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Data, AI & personalisation: What it means for talent acquisition in EdTech

Everywhere you turn, education and technology is merging. From digital degrees to remote workplace learning, EdTech is prominent, and it’s here to stay.

 

Technology isn’t taking away jobs in L&D, it’s simply transforming roles and developing skills amongst learning teams.

 

For L&D experts, training is not the product; results are the product. They aim to create learning modules that make a difference – to develop effective employees and build high-functioning teams. This is only being made easier by EdTech.

 

Expanding skill sets amongst L&D teams enables the delivery of engaging content for tech-driven learning.

 

But how does data, AI and personalisation fit into this?

 

What does this mean for recruitment in the EdTech space?

How Learning & Development is evolving

 

Learning & Development bridges the goals of an employee with those of an ambitious organisation. Technology bridges the gap between employee and trainer.

 

Since 2020, L&D Experts have been doing more with less. Departments have been tasked with restructuring learning plans and rewiring how employees approach their personal development.

 

There is a clear demand for hybrid and remote learning, meaning L&D trainers will need to be innovative to engage individual employees, by exploring new ways to teach.

KPIs of the future should include –

  • Knowledge retention
  • Participant satisfaction results
  • Training performance vs. organisation performance
  • Data analysis
  • Employee engagement
  • Stakeholder satisfaction

 

How skillsets are evolving in L&D

In Learning & Development teams, skills in demand are quickly changing.

Businesses are seeking a new breed of training professionals to move with the ever-growing technology world.

When building or growing your L&D team, it’s important to find candidates who adopt the following skills.

AI-driven learning

AI can offer a more personalised and interactive learning experience by interpreting employee interests and predicting their behaviour.

L&D specialists often need to track large amounts of information using artificial intelligence and machine learning. This provides insights that will help them create improved training programs for continuous and powerful employee learning.

Design relevant resources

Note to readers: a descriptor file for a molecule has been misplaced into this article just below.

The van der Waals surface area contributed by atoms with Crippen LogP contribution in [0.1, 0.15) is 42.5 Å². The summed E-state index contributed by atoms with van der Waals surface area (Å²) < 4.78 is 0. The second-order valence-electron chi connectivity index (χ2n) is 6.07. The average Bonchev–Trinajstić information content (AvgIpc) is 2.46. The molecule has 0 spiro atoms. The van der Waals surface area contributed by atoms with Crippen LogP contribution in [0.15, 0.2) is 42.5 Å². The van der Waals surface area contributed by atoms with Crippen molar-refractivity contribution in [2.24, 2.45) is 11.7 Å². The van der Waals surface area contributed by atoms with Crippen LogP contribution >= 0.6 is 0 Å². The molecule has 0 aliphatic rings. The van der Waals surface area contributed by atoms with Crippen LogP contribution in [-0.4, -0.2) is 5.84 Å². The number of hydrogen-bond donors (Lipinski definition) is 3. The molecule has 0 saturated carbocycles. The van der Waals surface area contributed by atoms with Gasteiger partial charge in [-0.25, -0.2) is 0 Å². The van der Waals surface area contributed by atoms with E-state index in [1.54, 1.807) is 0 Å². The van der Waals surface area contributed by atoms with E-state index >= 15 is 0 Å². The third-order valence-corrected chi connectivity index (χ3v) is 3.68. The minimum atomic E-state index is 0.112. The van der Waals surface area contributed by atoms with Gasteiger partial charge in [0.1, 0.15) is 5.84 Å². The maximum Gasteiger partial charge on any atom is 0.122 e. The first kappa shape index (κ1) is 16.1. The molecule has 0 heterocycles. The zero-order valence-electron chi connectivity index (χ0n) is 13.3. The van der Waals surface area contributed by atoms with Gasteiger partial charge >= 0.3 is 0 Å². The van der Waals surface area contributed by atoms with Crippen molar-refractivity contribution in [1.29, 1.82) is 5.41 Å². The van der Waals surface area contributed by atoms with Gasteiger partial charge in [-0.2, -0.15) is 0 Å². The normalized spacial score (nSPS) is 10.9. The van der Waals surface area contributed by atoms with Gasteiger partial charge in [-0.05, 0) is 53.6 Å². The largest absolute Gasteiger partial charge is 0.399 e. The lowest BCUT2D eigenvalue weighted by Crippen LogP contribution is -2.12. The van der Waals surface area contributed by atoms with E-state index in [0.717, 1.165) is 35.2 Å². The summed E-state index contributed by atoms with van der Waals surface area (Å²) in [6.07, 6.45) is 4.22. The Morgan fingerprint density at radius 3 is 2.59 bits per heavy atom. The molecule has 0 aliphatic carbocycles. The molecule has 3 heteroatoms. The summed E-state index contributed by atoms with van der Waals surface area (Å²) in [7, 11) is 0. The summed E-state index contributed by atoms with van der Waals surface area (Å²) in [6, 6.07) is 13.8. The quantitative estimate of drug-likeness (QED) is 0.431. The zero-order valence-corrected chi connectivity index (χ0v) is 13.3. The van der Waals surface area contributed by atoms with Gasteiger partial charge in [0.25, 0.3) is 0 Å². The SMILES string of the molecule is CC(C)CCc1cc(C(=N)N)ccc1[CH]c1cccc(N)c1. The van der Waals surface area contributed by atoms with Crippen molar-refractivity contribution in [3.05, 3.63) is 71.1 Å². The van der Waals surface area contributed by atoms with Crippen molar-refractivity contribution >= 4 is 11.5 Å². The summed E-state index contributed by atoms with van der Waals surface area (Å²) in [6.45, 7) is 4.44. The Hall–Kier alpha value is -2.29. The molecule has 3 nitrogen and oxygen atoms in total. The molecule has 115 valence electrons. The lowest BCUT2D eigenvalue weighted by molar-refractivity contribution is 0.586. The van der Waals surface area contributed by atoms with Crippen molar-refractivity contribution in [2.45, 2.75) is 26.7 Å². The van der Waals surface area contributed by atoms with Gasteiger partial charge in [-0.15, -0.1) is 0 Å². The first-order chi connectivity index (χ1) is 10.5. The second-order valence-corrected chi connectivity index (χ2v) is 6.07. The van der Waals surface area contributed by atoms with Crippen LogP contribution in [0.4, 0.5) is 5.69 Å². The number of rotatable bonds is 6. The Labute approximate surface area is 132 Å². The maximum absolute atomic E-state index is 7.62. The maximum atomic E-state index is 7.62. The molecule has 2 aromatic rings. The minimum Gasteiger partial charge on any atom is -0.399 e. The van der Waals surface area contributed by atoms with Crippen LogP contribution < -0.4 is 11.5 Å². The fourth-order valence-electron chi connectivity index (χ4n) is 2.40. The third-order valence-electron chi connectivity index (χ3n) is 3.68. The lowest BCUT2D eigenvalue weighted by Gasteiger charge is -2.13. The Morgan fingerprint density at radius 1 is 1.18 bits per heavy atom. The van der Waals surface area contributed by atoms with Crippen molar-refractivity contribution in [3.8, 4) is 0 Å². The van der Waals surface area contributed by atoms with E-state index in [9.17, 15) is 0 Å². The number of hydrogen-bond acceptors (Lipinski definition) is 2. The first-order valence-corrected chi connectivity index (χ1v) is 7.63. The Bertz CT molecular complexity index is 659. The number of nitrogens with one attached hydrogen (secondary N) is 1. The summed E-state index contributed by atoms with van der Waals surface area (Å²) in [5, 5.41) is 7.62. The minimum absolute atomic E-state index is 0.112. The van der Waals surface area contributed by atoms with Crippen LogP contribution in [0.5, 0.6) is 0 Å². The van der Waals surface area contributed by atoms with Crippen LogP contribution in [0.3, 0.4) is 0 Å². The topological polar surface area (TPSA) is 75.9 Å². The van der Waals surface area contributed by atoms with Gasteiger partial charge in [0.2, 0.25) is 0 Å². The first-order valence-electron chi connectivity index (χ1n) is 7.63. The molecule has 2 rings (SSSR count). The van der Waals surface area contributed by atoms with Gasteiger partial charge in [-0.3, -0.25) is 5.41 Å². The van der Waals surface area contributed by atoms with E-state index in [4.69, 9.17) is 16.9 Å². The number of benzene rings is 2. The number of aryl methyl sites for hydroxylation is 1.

To successfully develop and engage wider teams, L&D professionals must focus on designing and distributing relevant resources alongside digital and virtual courses.

Through live classes, in-person conversation and on-demand content, employees can learn independently. But they will only engage if the material is relevant to their development.

Leverage data and insights

To enhance benchmarks and success factors, L&D professionals should know how to collect data, analyse it and utilise those insights to improve the employee learning process.

Continuous improvement will lead to long-term engagement from L&D professionals and teams alike.

Personalised learning

The pandemic brought in long-overdue changes in the learning experience, like replacing week-long training sessions with personalised experiences that cater to individual schedules.

Personalised learning encourages people to learn more often, retain the knowledge, and apply it faster. This, as a result, helps elevate business productivity, employee performance and results.

 

What this means for talent acquisition in EdTech

Once you understand the importance of L&D, you can start to take steps to boost its role in your organisation.

 

Engage your workforce

 

Whether the learning is classroom or digital based, the goal is to add value to employees and the business. What do your employees need to know to be able to perform their job amazingly? How can you form learning experiences to address individual and team needs?

 

Focus on skills, not roles

 

Traditionally, there has been concern around the skills gap; how could leaders hire employees with the right skills to fill certain roles?

 

The working-from-home shift has shown that there’s another way to address the skills gap issue: by retraining existing staff with new skills.

 

LinkedIn found that reskilling and upskilling were a top L&D priority in 2021.

 

That trend is likely to evolve, with employees being trained for skills rather than for specific roles. This develops business resilience and it’s helpful for learners, who can utilise newly acquired skills to further their careers.

 

Hire Learning & Development specialists

 

According to LinkedIn’s latest Workplace Learning Report, 64% agree that L&D shifted from a “nice to have” to a “need to have” in 2021.

 

L&D specialists are there to map out skill gaps and create training programs and immersive learning experiences.

 

What are you waiting for?